George Michael reveals 'life didn't get easier' after coming out as gay
19 MARCH 2014George Michael has admitted that coming out didn't make his life any easier.
The Faith singer had to unintentionally reveal his sexuality after he was arrested in 1998 for "lewd behaviour" in a public place in Los Angeles. At the time, George said he had been mourning the death of his mother as well as his former partner, Anselmo Feleppa.
"For some strange reason, my gay life didn't get easier when I came out," George told the BBC. "Quite the opposite happened, really. The press seemed to take some delight that I previously had a 'straight audience,' and set about trying to destroy that."
George Michael has spoken about revealing his sexuality
"And I think some men were frustrated that their girlfriends wouldn't let go of the idea that George Michael just hadn't found the 'right girl' [yet]," he added. "Which is still what a lot of my extended family still think!"
The Wham! frontman, 50, added that he hadn't been open at the time because he wanted to protect his mother.
"It's about family," he said. "In the years when HIV was a killer, any parent of an openly gay person was terrified. I knew my mother well enough that she would spend every day praying that I didn't come across that virus. She'd have worried like that."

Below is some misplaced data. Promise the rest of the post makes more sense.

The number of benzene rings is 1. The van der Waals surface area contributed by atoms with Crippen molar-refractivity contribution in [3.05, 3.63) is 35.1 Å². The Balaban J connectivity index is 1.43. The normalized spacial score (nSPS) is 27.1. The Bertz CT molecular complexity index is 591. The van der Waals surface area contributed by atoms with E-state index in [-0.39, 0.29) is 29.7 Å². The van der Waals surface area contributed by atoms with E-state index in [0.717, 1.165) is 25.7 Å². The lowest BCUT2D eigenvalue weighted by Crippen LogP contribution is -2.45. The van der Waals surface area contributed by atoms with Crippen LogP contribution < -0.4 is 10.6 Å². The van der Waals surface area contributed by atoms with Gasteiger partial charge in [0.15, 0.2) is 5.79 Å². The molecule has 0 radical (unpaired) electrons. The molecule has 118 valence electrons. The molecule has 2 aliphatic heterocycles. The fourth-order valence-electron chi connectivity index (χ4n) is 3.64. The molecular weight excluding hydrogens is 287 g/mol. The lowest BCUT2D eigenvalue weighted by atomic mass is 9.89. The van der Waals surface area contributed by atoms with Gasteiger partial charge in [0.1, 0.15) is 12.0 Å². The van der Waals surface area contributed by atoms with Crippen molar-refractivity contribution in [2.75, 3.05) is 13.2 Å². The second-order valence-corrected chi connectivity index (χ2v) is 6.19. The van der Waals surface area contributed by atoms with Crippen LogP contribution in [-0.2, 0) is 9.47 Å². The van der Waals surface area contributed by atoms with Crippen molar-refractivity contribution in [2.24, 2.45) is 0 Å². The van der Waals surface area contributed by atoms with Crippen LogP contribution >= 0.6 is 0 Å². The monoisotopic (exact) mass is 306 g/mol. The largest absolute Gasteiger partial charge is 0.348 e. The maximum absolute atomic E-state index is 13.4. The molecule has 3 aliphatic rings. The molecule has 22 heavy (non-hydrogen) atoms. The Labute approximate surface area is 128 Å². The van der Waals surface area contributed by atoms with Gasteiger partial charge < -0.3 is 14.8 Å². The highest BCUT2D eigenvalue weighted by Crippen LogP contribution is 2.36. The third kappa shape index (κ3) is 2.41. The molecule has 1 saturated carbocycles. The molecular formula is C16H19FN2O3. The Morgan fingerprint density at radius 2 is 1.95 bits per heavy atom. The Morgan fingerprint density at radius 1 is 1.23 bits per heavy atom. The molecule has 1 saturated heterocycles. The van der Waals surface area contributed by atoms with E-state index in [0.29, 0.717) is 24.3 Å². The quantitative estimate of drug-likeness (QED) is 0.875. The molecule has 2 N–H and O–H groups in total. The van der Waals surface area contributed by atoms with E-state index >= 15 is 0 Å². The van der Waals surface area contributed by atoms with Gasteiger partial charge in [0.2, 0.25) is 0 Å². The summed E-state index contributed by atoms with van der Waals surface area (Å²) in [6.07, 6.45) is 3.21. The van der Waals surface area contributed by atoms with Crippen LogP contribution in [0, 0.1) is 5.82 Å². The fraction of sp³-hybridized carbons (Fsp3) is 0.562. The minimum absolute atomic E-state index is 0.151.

George went on to have a 13-year relationship with Kenny Goss but the couple ended their relationship in 2011.
George with Anselmo Feleppa
The single star is back with his new album in ten years, Symphonica, which contains songs recorded during recent tours. This is George's first album since becoming sober.
The London-born singer had two drug-possession related arrests in 2006 and 2008. Two years later he was arrested for driving under the influence of marijuana after he crashed his car into the front of a shop near his home in Hampstead. George had been returning from a gay pride march in central London.
The musician is now clean for good
His arrest and month-long stint in jail inspired the singer to get clean for good.
"I realised it had to be something to do with me," said George. "It shook me out of my denial. After that crash happened, I started drug counselling and was two weeks in detox, none of which I made public. It feels so completely behind me now. It really does."